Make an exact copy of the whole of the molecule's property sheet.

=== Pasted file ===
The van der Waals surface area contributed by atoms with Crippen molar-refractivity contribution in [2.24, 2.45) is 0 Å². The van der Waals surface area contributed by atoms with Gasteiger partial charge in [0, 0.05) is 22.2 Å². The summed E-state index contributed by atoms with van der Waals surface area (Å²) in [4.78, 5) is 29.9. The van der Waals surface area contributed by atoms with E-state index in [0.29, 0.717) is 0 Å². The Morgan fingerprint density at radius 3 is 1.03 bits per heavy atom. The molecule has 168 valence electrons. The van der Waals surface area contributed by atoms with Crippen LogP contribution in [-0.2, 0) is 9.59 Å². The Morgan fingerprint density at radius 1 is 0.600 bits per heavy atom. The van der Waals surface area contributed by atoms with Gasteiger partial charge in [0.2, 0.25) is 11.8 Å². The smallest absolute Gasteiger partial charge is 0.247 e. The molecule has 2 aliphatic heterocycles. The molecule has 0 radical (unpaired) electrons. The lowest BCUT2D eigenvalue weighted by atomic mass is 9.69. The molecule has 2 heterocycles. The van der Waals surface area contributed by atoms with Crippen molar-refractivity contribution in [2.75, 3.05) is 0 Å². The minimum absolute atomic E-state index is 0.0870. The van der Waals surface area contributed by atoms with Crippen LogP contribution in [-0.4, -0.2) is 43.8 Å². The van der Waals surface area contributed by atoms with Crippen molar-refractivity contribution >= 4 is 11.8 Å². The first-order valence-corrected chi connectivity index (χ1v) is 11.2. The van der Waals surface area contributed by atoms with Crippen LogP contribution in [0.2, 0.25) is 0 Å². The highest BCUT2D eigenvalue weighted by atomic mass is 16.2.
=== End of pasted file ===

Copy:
The van der Waals surface area contributed by atoms with Crippen molar-refractivity contribution in [2.24, 2.45) is 0 Å². The van der Waals surface area contributed by atoms with Gasteiger partial charge in [0, 0.05) is 22.2 Å². The summed E-state index contributed by atoms with van der Waals surface area (Å²) in [4.78, 5) is 29.9. The van der Waals surface area contributed by atoms with E-state index in [0.29, 0.717) is 0 Å². The Morgan fingerprint density at radius 3 is 1.03 bits per heavy atom. The molecule has 168 valence electrons. The van der Waals surface area contributed by atoms with Crippen LogP contribution in [-0.2, 0) is 9.59 Å². The Morgan fingerprint density at radius 1 is 0.600 bits per heavy atom. The van der Waals surface area contributed by atoms with Gasteiger partial charge in [0.2, 0.25) is 11.8 Å². The smallest absolute Gasteiger partial charge is 0.247 e. The molecule has 2 aliphatic heterocycles. The molecule has 0 radical (unpaired) electrons. The lowest BCUT2D eigenvalue weighted by atomic mass is 9.69. The molecule has 2 heterocycles. The van der Waals surface area contributed by atoms with Crippen molar-refractivity contribution in [2.75, 3.05) is 0 Å². The minimum absolute atomic E-state index is 0.0870. The van der Waals surface area contributed by atoms with Crippen LogP contribution in [-0.4, -0.2) is 43.8 Å². The van der Waals surface area contributed by atoms with Crippen molar-refractivity contribution >= 4 is 11.8 Å². The first-order valence-corrected chi connectivity index (χ1v) is 11.2. The van der Waals surface area contributed by atoms with Crippen LogP contribution in [0.2, 0.25) is 0 Å². The highest BCUT2D eigenvalue weighted by atomic mass is 16.2.